A Quick Guide to Foam Rolling

All about that Fascia!

All of the muscles in our bodies are surrounded by fascia: a connective tissue made up of collagen fibres. If the fascia becomes too tight, it decreases range of motion and impedes our muscles from doing their job.

So Why Foam Roll?

Foam rolling helps break down adhesions that form in the fascia that build up over time due to repetitive movements or injury. Once these adhesions are broken down it allows the fascia to glide over the muscle and increases overall range of motion.

How do we do it?

1. Roll back and forth in the region that is ‘tight’ for about 30–60 seconds.

2. Work the whole region and then go back over the area 3–4 times with a broad long roll.

3. If you find a ‘trigger point,’ go over the area and apply direct pressure (this can take up to 2 minutes ) to allow the muscle adhesion to release. It may take more than one session to work out the trigger point!

4. Remember not to roll the bursa regions of the body (rolling on bone = bursa!)

5. Don’t forget to stretch post-foam roll. Rolling does not replace stretching, it complements it!

Quadriceps

Place the foam roller perpendicular the front of your thigh whilst in the plank position. Again, you can roll with either two legs on the foam roller or one , which will increase intensity. I often find that the hand-held roller works my quads more easily.

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Quadriceps Foam Rolling

Hamstring

Place the foam roller perpendicular to the back of your thigh, keeping clear of the back of your knee. Roll back and forth for 2–3 minutes. You can do either two legs at a time (both on the foam roller) or to increase the intensity, cross one leg over the other.

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Hamstring Foam Rolling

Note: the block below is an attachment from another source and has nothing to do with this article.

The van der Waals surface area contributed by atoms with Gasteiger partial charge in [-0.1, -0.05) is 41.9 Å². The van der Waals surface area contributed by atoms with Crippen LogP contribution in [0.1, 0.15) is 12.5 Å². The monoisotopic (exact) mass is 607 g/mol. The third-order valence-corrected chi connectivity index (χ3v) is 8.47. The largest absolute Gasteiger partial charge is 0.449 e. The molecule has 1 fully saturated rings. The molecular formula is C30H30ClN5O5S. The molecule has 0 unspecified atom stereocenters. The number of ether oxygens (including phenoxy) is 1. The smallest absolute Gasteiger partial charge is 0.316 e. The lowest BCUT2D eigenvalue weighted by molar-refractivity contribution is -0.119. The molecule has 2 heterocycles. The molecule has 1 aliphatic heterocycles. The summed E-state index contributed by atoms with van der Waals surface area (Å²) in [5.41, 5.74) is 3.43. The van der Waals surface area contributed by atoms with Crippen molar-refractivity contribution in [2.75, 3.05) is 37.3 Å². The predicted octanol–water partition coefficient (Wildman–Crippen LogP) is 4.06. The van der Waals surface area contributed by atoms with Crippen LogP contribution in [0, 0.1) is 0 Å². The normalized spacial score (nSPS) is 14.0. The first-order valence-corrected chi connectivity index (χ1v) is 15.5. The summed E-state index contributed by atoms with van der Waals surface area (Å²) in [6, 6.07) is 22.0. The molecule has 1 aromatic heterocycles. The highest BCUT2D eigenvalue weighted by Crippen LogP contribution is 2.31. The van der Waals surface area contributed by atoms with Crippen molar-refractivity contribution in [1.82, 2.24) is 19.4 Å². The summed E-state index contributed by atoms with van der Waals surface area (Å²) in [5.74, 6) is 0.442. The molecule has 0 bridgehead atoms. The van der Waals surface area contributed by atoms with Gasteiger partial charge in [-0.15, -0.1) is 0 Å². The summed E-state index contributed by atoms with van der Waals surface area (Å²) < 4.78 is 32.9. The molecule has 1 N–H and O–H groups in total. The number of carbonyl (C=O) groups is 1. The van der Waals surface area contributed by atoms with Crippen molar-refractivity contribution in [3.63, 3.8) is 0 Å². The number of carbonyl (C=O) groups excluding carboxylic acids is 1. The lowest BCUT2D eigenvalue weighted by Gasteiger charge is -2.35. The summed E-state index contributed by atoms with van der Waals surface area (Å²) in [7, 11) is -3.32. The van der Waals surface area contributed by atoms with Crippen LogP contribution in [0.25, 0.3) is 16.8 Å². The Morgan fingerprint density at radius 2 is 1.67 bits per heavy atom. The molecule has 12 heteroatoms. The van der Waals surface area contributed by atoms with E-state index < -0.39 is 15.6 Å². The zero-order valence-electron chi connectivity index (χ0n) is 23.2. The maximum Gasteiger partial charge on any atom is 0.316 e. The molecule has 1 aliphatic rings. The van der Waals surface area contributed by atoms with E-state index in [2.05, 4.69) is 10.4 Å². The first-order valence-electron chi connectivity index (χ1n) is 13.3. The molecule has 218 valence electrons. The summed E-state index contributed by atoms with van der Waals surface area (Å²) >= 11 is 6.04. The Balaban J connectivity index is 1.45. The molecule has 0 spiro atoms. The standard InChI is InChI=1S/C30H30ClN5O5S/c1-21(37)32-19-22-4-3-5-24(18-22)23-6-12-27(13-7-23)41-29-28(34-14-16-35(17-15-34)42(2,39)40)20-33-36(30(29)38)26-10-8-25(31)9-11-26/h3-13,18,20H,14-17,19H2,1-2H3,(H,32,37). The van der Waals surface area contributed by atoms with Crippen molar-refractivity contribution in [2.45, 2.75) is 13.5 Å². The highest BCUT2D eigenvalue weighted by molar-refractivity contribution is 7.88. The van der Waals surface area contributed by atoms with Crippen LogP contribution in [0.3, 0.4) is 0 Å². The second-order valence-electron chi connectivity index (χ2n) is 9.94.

Calf

Using either a foam roller or lacrosse/massage ball, cross one leg over the other and roll in a side-to-side fashion on the ‘tight spots’ for 2 -3 min at a time.

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Calf Foam Rolling: Roller or Spiky Ball

Adductor Group

Place the foam roller parallel to your legs, and with your hands and feet on the ground, bend one leg so that it is at 90 degrees in a ‘frog-like’ position and roll your inner thigh. These muscles can be tricky to get at. If you cannot maintain this position, using the hand- held roller works well too!

TFL (Tensor Fascia Lata)

Place your lacrosse ball/massage ball in the area about five finger breadths above the widest part of your hip (greater trochanter). Using a wall, roll back and forth on the trigger point area — use caution to not roll on the greater trochanter itself, there is a bursa that can be irritated there!

Glutes

Place the foam roller under your buttock. It is very importance to ensure that you are not on your SITS bone, there is a bursa that lies here, and this can be extremely painful if you foam roll it, and you can cause bursitis by doing so. To get an extra stretch you can place your leg in the ‘figure four’ position or use a tennis ball or lacrosse ball.

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Glut Foam Rolling using spiky ball

Foam rolling is an essential part of any training regime, stretching and keeping the fascia limber is crucial to prevent injury!
Questions? Drop us a line at hello @ kineticliving.ca

Photography: Des Iles Photography

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